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Internet Exchange Fabric Documentation

Port Security

For the purposes of ensuring layer 2 stability, the following policies are hardware enforced.

Source MAC address locking

All frames forwarded to the public internet exchange fabric must have the same source MAC address. To ensure this is complied with, there is an access control list that will drop any traffic, both ingress and egress, that does not match your configured MAC address.


To update the source MAC Address assigned to your port, simply log in to the portal and change the mac address for the desired port. This will automatically push the change to your port and have you ready to pass more bits in no time.


All Frames forwarded to the public internet exchange fabric must have one of the following ethertypes:

  • 0x0800 IPv4
  • 0x0806 ARP
  • 0x86dd IPv6

Broadcast Storm Control

Broadcast traffic received on any port on the public internet exchange fabric is limited to no more than 33713 Kbps, any broadcast traffic over this limit will be dropped.

Reverse DNS

All reverse dns is automatically generated and assigned, and represents participant information
|       |       |     +--- pop
|       |       +--------- switch
|       +----------------- port
+------------------------- ASN


We operate an AS112 server. This system provides anycast reverse DNS lookup for several prefixes, namely:


Because these IP addresses are widely used for private networking, many end-user systems are configured to perform reverse DNS lookups for these address ranges. DNS lookups for these ranges should always be null-answered quickly, in order to make sure that DNS retransmits don't occur (thereby overloading local DNS resolvers), and to prevent end-user systems from hanging due to DNS lookups.

Use of this service is available via a BGP session to all users at no charge.


A BGP session will be automatically configured for you if you select the checkbox on the signup form, or visit the portal at anytime to enable / disable your session.

Route Servers

We offer a pair of highly available route servers. Each route server runs at a diverse location as a virtual machine on a cluster of physical servers connected via a private 10G mesh. In the highly unlikely event that there is a failure in reachability to a single one, it's designed so that its counterpart will continue to provide BGP connectivity.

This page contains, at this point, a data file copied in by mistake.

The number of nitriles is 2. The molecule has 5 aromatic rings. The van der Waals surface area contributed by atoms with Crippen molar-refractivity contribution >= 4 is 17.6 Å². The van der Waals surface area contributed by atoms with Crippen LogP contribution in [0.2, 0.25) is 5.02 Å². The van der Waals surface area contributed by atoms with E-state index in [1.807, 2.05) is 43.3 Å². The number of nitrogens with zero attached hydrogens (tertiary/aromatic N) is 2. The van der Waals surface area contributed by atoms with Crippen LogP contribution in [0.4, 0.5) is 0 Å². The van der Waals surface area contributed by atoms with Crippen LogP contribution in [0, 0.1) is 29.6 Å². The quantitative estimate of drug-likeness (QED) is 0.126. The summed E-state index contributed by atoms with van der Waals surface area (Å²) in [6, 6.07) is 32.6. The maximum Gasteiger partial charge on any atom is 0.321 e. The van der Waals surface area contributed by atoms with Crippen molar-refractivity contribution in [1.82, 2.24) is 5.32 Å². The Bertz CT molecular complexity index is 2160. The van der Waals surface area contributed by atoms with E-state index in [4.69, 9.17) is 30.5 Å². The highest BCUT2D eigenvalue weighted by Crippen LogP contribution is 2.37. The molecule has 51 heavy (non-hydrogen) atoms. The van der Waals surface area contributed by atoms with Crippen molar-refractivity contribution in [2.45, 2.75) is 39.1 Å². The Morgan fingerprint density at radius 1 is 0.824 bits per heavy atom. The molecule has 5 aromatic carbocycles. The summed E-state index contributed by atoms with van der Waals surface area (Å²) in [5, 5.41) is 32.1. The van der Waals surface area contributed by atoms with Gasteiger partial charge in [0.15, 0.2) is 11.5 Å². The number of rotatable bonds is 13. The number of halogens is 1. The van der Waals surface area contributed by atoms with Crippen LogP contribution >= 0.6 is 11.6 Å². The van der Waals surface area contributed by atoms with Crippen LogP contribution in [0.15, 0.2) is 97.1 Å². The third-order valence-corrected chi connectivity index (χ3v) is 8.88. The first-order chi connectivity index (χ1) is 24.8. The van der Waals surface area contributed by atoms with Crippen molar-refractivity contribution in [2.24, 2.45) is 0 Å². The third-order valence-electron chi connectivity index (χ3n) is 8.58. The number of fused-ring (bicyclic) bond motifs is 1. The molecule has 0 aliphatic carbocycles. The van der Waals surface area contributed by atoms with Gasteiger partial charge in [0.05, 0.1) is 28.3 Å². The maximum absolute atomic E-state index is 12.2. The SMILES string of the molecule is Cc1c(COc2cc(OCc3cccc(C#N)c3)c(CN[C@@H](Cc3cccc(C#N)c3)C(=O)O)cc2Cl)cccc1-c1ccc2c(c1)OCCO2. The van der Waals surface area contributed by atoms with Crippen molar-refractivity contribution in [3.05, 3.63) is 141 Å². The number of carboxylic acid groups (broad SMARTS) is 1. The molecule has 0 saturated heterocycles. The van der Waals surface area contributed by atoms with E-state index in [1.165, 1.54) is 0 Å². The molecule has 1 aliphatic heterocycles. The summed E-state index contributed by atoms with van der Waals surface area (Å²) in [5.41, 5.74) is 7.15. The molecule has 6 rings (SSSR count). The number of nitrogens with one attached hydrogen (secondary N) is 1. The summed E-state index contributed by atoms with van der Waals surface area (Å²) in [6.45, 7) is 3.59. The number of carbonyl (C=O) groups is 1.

Incoming BGP Community Actions

    0:$ASN    Prevent announcement of a prefix to $ASN
33713:$ASN    Announce a route to $ASN
    0:33713   Prevent announcement of a prefix to all peers
33713:33713   Announce a route to all peers

33713:666     Blackhole destination prefix across only public internet exchange
33713:999     Blackhole source prefix across only public internet exchange

We also honor RFC7999

65535:666     Blackhole destination prefix across only public internet exchange

IRRdb filtering

We automatically provide IRRdb filtering at the route servers, if for some reason you are unable to function with this in place, we suggest you setup private sessions. You may also contact operations to arrange static filtering.

Realtime Blackholing

Traffic is matched to destination MAC address, so customer blackholes will not interfere with any other traffic.

Blocking is done per customer, for customers with multiple ports, any destination MAC address will match.

You may activate the blackholing with BGP Communities . You do not need to peer with anyone on the route server, just need to establish sessions.

Under normal conditions, adding blackhole routes take place immediately, however actions are rate limited globally and processed serially, so at times they may take up to a minute or two to take effect. Removing blackhole communities may take a bit longer since they have to be synchronized across all route servers.

Traffic Policing

Traffic policing allows customers to setup prefix lists and policers on ingress traffic via a RESTful API.

Currently in a closed beta, contact us if interested.

BCP 214 / RFC 8327 BGP Session Culling Compliance

United IX is compliant with BCP 214 / RFC 8327, specifically using section 3.2 for "Involuntary BGP Session Teardown."

Before doing maintenance on any switch, we will filter port 179 and wait up to 5m until traffic has dropped significantly in order to reduce the amount of traffic loss. We of course always give 7+ days notice for standard maintenance as well.